theology and cars

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For whatever reason I’ve been basking in assorted versions of theology these days. Maybe it was because of my recent, and temporary, assertion of Protestant rights over at Mere Comments, which is really the home of assorted theologies gathering and uniting together in opposition against Evangelicalism. Most of the time it was a nice conversation, but then there were a few folks who felt it necessary to renew the Reformation debates and declare me and mine apostate for not being part of the True Church (the True Church being either the Catholic or the Orthodox depending on the debater of the moment, this wasn’t settled so I don’t know which it is). Curiously, in both contexts the person was a former Evangelical who found Truth in the Mother Church (which is either the Catholic or the Orthodox church depending on the debater of the moment).

Part of my doing this was to get at the heart of the conversation with people who really believe what they are arguing for. I have little interest in apologetics as commonly developed, partly because I don’t trust commentators who form the argument on both sides. Playing chess against oneself is a tricky business and rarely comes off with success.

That all being the case I woke up this morning (in the living room, on the couch) thinking about the complexities of the various historic churches and how their theology affects their ecclesiology. In other words, cars and churches seem to have a lot in common.

The Baptists own a chevy pickup. It’s not the full size version, and really can’t tow that much, but it’s practical, useful, can be beat up, and driven into the ground. You are popular with a pickup because you can move couches, and refrigerators, and haul sand. The baptists use their pickup and help out where they can. But it’s not a good looking vehicle, and doesn’t drive fast, and the handling isn’t very good, and it has a terrible turning radius. Plus, a pickup isn’t an expensive car, and so anyone can own one and start driving. They come in automatic and stick shift, with various other options making the pickup as complex or as bare bones as desired. Some even fill the back with a really good sound system and have the best music around. Some don’t have any stereo at all, cuz listening to music is for pansies.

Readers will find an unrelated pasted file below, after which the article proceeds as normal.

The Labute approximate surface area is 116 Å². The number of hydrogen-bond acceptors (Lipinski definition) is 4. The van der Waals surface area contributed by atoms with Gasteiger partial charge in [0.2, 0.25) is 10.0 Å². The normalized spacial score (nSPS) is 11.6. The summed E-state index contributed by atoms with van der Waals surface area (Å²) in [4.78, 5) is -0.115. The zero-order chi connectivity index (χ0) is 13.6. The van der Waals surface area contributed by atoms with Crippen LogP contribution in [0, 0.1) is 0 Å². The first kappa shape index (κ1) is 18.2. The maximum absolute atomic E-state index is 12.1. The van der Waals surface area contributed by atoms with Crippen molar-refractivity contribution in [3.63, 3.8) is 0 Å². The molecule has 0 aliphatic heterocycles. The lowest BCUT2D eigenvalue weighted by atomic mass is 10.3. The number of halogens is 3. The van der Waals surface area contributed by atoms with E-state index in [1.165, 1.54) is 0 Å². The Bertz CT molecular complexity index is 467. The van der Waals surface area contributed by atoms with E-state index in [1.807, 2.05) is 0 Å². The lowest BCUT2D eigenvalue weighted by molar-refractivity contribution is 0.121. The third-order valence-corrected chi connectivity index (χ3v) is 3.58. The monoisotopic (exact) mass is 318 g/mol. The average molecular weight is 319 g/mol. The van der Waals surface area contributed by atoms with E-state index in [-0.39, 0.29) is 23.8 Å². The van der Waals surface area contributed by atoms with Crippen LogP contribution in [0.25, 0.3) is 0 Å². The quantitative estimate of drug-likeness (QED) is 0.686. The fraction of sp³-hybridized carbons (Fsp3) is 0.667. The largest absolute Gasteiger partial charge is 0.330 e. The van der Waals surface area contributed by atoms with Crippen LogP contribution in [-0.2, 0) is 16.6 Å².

The Catholics own a limousine. It is a long car, a very eminent car. It is a rich car, with a very, very well apportioned interior and tinted windows. There’s a mini bar, a dvd/tv, a very nice, if not very loud, stereo, and some of the bigger ones have a jacuzzi in the back. Nothing beats a limo for either celebrating a momentous occasion or for mourning a sad moment. Limos are just as appropriate at a prom as they are at a funeral, and that’s saying something. However, you can’t drive a limo. Your friends can’t drive a limo. No one you know is allowed behind the wheel. Limousines use chauffeurs. These are men wearing black suits, hats and gloves who take you right where you need to go, and worry about all the details of driving so you don’t have to. You are a passenger along for the ride, and it is a good ride indeed. The Chauffeurs fill up the tank, know the maps, fix the engine, and keep the chrome shiny. Limousines aren’t generally fast, and they’re very unmaneuverable but when they go, they go in style and comfort and luxury. Not as good for daily concerns but at those treasured times in life they can’t be beat.

The Presbyterians own a Mercedes SUV. They are stylish and popular, well apportioned and really safe. It’s a masterwork of fine engineering, and all your respectable friends own one or want one. It’s a wonderful car, if not particularly interesting to look at. It’s nice to own, nice to drive, safe in an accident, all without standing out.